Tuesday, June 19, 2012

Turing Patterns and Animal Markings

Alan Turing is best known for the Turing Machine, breaking the Enigma-code and the Turing Test. Much less known is that he is one of the founders of mathematical biology, by writing in 1952 the article The chemical basis of morphogenesis

Because Turing knew nothing of genetics, scientists have long underestimated his one and only publication in mathematical biology. But the paper contains a load of interesting ideas and is on the transition point between the era of analytical mathematics and computational mathematics.

At the Turing Centenary conference How the World Computes mathematician Ian Stewart gave a public lecture this evening on Turing patterns and animal markings.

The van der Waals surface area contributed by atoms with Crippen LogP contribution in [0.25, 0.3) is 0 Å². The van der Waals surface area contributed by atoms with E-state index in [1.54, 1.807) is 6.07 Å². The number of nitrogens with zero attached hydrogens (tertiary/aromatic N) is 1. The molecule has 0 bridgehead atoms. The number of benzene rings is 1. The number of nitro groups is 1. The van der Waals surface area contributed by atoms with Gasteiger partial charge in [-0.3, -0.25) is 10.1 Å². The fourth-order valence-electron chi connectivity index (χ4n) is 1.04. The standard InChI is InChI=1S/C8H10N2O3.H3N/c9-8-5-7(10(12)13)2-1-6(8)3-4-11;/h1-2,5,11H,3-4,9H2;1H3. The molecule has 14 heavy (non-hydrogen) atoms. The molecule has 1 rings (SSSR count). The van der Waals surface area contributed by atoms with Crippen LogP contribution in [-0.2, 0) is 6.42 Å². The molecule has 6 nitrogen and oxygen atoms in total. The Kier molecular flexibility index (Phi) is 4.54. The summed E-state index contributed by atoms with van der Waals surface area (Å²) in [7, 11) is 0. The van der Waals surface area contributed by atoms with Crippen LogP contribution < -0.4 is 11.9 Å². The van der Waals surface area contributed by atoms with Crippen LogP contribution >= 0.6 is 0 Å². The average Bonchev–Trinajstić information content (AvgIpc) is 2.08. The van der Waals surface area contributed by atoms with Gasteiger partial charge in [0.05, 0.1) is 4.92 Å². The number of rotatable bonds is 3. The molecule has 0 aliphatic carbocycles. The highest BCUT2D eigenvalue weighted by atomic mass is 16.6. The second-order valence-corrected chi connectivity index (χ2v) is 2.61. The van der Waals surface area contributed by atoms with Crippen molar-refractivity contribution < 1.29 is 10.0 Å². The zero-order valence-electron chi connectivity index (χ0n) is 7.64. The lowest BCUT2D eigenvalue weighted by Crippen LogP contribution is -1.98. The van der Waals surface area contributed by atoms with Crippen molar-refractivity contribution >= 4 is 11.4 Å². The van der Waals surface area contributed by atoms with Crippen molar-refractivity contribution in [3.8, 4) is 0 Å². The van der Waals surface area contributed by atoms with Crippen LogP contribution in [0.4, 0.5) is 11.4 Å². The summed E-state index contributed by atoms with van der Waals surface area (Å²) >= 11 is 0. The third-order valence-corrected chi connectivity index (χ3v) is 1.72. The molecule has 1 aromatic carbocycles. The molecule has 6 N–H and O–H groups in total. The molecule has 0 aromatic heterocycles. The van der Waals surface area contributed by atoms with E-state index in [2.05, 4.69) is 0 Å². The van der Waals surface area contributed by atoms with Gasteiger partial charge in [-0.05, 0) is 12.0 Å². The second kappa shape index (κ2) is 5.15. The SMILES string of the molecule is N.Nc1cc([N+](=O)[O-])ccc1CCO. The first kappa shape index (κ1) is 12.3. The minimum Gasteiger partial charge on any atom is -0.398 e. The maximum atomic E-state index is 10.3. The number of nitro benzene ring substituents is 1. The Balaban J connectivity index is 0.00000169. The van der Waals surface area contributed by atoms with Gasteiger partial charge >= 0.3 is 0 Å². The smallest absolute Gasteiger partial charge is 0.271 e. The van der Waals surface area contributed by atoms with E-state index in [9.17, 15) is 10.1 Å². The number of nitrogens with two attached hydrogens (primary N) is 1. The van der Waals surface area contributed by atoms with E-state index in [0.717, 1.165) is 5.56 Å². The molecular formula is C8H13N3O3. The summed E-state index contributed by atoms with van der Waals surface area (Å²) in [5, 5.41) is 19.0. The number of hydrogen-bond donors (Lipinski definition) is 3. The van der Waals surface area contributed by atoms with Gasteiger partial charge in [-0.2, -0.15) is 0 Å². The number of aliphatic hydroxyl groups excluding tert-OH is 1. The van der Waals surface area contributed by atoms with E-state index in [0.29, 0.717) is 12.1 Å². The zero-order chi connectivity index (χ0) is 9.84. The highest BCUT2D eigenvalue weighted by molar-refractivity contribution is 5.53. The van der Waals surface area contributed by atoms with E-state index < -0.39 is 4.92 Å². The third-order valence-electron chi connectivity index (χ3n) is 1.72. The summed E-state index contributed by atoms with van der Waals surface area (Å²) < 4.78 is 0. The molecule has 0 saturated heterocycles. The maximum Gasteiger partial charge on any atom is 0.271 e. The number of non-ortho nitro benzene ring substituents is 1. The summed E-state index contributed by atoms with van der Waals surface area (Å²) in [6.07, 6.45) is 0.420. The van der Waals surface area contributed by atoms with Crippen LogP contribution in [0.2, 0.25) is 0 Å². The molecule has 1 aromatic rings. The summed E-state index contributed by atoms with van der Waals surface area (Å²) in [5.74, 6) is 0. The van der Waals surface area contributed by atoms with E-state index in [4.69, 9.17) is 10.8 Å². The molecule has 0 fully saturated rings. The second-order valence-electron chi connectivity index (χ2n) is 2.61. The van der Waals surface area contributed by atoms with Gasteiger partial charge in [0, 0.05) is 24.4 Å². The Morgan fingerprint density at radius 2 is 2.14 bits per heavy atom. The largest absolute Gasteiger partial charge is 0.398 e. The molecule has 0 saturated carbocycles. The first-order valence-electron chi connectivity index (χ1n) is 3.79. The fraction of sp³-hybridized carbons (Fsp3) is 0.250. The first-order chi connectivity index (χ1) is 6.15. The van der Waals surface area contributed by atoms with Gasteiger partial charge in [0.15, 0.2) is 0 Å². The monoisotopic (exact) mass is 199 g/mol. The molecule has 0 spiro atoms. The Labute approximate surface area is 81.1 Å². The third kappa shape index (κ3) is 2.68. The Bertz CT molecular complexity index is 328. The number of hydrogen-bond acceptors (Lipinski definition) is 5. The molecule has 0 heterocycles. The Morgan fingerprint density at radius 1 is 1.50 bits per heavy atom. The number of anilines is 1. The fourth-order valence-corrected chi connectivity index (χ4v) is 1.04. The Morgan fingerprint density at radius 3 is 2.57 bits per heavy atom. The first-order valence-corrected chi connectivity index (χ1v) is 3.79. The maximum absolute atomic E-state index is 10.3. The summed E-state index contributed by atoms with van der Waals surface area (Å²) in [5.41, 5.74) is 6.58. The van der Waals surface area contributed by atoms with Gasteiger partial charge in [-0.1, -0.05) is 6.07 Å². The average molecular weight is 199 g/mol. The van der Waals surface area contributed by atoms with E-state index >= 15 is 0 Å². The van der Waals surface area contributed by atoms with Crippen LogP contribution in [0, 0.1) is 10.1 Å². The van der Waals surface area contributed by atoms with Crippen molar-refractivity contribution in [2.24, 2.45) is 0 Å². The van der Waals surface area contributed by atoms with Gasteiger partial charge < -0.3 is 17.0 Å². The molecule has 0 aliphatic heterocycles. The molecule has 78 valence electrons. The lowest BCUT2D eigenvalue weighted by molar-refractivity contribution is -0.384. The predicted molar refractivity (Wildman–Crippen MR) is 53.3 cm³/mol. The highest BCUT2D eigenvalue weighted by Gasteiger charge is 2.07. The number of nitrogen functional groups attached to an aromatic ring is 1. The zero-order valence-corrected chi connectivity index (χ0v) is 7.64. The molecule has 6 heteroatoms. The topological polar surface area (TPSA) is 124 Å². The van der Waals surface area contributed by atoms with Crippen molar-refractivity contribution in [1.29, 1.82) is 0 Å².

Here are some photo impressions with some quotes (click on the first one and you can go through all of them in larger format).

Ian Stewart: "If Turing would be alive today, he would be staggered where his theory on pattern formation has arrived."

Ian Stewart: "Patterns form by broken symmetries."

Ian Stewart: "Turing's reaction-diffusion equations show that local non-linearity combined with global diffusion create striking and often complex patterns."

Ian Stewart: "Theorem: A spotted animal can have a striped tail, but a striped animal cannot have a spotted tail."

And here are some stunning examples from patterns on shells from the Zoology Museum in Cambridge, next door to the conference:

This one has the pattern of a Sierpinski gasket:

Here are some more examples:

Later I will upload an MP3 audio recording of the lecture.

For the Dutch national newpaper NRC Handelsblad of Saturday June 23 I have written an article about Alan Turing's least known scientific contribution: mathematical biology, especially pattern formation.